Let’s face it, you’re probably going to have to drive at some point this winter. Unfortunately with winter, it brings more adverse conditions than most seasons, so winter driving is typically more difficult than driving in the warmer months. In Australia, winter driving means more rain, fog, ice, and in alpine areas, snow on the road.

Take these 8 winter driving tips to heart to make winter driving easier and safer.

1. Get your car winter ready

Winter driving preparation starts in Autumn with a full service on your car. If you use GoGet you don’t need to worry about this step, but if you own your own vehicle you should make sure it’s in good form before winter starts.

A few things to get checked:

  • Brakes and brake pads
  • Headlights and indicators
  • Tread on your tyres
  • The general condition of your engine
  • Seals around your doors and windows

Having these checked ensures your car will respond the way you need it to when driving on winter roads.

A car receving a service before driving in winter

2. Check the weather conditions

Knowing is half the battle, so before you drive anywhere check the weather forecast. If there’s rain, fog or icy conditions expected; it might be best to reconsider your plans and find an alternate mode of transport.

Or at the very least, prepare to drive to the conditions.

3. Slow down

When conditions are less than ideal, the first thing you should always do is slow down. By driving even 10km/h under the sign post limit, you’ll significantly decrease the chances of losing control.

Driving slower also gives you more time to respond to hazards, and to regain control of your vehicle if you do slip or slide along the road.

A sign on the highway telling cars to slow down during winter driving

4. Leave a bigger gap

You shouldn’t tailgate at the best of times, but it’s an especially good idea to leave a bigger gap than normal when driving in winter. During winter, the car in front of you is more likely to have to stop suddenly or lose control.

By leaving a bigger gap, you’ll give yourself more time to respond to them and reduce the chance of you being involved in an accident.

5. Brake and turn slowly

On wet or icy  roads, you’re more likely to lose control of the car when you’re braking or turning. So it’s a good idea to brake slowly and turn carefully during bad or cold weather.

Try to get into the habit of slowing right down before your turns and sticking to the suggested speed limit for the turn. While it can be tempting to drive at the higher speed limit, it’s definitely not a good idea during winter.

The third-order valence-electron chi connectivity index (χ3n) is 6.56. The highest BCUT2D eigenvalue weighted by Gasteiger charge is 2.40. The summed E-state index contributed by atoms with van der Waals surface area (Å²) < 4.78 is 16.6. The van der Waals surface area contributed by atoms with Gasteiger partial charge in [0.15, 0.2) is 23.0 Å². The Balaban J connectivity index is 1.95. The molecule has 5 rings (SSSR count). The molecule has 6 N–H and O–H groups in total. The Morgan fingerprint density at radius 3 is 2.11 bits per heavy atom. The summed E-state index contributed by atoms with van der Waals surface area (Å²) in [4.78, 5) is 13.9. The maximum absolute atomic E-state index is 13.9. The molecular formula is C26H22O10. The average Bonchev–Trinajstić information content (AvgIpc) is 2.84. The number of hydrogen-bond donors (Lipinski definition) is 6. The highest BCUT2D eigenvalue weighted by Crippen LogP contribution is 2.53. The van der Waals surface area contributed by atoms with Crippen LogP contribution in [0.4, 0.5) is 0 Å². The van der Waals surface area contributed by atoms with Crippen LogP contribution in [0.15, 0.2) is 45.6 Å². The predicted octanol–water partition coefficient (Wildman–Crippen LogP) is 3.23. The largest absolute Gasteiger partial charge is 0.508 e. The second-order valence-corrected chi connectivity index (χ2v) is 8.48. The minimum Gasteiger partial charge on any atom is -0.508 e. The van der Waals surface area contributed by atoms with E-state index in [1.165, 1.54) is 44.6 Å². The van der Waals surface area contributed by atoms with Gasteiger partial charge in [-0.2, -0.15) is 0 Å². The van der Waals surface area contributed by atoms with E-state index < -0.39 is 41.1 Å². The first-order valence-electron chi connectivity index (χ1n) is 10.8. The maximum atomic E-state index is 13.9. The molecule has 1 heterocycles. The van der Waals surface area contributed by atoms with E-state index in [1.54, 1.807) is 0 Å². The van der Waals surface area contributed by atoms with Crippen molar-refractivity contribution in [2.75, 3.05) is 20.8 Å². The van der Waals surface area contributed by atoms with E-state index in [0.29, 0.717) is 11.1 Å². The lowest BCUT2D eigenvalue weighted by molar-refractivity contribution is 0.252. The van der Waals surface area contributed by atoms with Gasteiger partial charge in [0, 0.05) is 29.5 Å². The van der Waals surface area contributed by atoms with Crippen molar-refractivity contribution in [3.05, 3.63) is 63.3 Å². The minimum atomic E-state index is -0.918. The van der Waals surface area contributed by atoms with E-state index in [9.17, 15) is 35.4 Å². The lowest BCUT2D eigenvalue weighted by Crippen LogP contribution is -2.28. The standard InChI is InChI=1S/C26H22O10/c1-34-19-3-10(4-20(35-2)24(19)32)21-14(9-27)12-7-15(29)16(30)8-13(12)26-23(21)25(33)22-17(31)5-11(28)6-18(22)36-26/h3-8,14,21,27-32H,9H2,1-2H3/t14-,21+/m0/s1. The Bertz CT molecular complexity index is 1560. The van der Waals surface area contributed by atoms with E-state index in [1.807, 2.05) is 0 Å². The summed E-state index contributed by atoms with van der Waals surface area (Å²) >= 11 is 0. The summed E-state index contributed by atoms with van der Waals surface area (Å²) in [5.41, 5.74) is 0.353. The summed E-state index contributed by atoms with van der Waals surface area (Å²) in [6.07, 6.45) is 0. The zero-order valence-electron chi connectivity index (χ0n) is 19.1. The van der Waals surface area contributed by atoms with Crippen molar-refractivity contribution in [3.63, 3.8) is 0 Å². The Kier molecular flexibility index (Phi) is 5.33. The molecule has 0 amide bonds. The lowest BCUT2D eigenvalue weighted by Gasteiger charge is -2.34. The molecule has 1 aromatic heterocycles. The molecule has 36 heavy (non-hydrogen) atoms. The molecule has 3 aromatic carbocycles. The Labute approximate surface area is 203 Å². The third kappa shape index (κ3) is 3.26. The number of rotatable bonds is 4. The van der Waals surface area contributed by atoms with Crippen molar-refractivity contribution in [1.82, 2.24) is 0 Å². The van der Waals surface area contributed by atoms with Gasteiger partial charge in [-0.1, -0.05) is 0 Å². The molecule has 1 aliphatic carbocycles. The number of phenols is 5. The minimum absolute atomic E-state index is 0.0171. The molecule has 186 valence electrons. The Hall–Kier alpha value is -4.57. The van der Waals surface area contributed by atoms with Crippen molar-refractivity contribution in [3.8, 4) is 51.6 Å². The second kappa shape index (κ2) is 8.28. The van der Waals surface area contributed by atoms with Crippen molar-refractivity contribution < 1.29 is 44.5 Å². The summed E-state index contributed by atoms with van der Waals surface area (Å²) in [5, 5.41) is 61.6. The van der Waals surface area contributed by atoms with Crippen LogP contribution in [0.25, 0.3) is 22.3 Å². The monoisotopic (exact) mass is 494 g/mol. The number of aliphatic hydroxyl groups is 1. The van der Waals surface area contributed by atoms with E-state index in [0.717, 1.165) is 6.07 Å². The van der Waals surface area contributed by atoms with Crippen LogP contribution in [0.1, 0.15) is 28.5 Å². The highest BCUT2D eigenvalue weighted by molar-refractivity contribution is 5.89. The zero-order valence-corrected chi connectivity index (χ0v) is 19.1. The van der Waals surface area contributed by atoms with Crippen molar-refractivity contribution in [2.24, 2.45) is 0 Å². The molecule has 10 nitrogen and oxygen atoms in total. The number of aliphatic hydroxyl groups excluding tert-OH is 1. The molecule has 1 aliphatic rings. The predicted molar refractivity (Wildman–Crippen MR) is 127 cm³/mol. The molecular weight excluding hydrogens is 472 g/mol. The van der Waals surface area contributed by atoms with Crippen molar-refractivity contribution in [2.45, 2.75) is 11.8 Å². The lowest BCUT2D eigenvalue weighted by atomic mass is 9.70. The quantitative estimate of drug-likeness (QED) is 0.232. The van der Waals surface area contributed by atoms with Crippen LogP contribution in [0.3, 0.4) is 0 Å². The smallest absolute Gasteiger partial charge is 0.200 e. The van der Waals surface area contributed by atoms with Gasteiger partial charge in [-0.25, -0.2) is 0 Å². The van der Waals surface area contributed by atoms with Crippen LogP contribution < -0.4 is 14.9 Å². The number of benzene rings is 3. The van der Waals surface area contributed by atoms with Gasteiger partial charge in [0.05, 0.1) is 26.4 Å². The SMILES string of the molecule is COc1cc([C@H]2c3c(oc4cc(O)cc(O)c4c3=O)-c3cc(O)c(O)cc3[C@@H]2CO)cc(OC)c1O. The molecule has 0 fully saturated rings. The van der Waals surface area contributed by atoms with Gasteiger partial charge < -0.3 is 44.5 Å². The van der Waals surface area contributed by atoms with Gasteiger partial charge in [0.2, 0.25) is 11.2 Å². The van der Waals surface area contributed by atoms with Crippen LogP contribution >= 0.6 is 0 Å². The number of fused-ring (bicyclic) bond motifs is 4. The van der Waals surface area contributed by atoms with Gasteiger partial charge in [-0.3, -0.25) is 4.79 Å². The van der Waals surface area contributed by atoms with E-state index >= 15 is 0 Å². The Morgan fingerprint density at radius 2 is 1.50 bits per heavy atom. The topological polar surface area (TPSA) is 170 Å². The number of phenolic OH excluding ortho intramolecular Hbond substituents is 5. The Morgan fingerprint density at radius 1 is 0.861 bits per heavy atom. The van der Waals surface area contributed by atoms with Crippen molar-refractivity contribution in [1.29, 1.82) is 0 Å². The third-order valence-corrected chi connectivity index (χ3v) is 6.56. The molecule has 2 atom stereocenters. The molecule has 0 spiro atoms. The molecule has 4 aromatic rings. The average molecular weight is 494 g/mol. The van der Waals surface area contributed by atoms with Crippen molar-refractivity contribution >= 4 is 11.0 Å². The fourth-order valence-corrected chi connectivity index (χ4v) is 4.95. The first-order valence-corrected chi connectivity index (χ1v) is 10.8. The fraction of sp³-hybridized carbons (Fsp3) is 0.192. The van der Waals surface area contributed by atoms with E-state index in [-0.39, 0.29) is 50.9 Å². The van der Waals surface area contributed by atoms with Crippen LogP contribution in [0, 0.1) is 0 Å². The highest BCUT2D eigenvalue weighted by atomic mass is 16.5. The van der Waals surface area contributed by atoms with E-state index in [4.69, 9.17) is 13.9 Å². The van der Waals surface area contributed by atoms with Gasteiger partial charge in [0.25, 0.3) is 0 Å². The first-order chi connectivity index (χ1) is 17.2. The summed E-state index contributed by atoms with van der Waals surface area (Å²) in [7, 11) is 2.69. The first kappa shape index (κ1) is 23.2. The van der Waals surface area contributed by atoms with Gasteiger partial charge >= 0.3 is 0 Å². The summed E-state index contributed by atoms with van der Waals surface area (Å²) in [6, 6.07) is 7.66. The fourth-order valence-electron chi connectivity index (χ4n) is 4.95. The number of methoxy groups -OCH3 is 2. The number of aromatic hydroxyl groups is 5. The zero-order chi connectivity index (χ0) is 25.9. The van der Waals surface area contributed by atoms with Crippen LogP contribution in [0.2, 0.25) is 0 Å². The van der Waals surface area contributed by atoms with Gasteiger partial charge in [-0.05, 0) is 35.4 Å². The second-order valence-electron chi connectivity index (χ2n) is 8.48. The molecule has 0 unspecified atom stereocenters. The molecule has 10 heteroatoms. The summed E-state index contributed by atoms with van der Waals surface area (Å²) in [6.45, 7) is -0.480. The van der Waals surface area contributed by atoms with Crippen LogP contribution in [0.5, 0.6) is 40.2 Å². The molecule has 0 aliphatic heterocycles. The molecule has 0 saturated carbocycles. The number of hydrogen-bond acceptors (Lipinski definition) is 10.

6. Use your headlights

During winter it’s more likely to be raining or foggy which means visibility can be a big issue. To make low visibility driving safer, turn your headlights on whenever you drive – even during the day. As it’s as much about letting other cars see you, as it is about seeing things for yourself.

If you have fog lights installed, make sure you use them when the conditions call for it. Feel free to put your high beams on when it’s particularly hard to see, but makes sure you still dip them for oncoming drivers.

A car's headlights being used during winter driving conditions

7. Cleaning your windscreen

If you’re driving in the morning after a frost has settled you may find your windscreen iced over (even if it hasn’t been snowing). Most Australian drivers don’t carry ice scrapers in their cars, so you’ll need a different way to clear the ice.

A credit card (or similar) makes for a great ice scraper – just make sure it’s not a card you need in case something goes wrong! A library or private health care card is lower risk.

Failing that, running warm water over the windscreen and wing mirrors will melt the ice. Don’t use boiling water from a kettle, as you risk damaging the glass. Just pour tap water from a hose or watering can, and the ice will eventually melt away.

8. Pack snow chains

If you’re planning on driving through an alpine region during winter, bring snow chains and learn how to use them. You can hire snow chains from many mountain towns like Cooma and Jindabyne, or buy them from some hardware stores and service stations.

If you’re driving a rental or share car, make sure you check your damage cover for driving above the snow line.

About Tim Beau Bennett

Tim is an ex-journalist and radio presenter, and has been a professional writer for over a decade. He regularly writes about technology, lifestyle, and smart cities, and has written for news site including the ABC, SBS, and Australian Financial Review.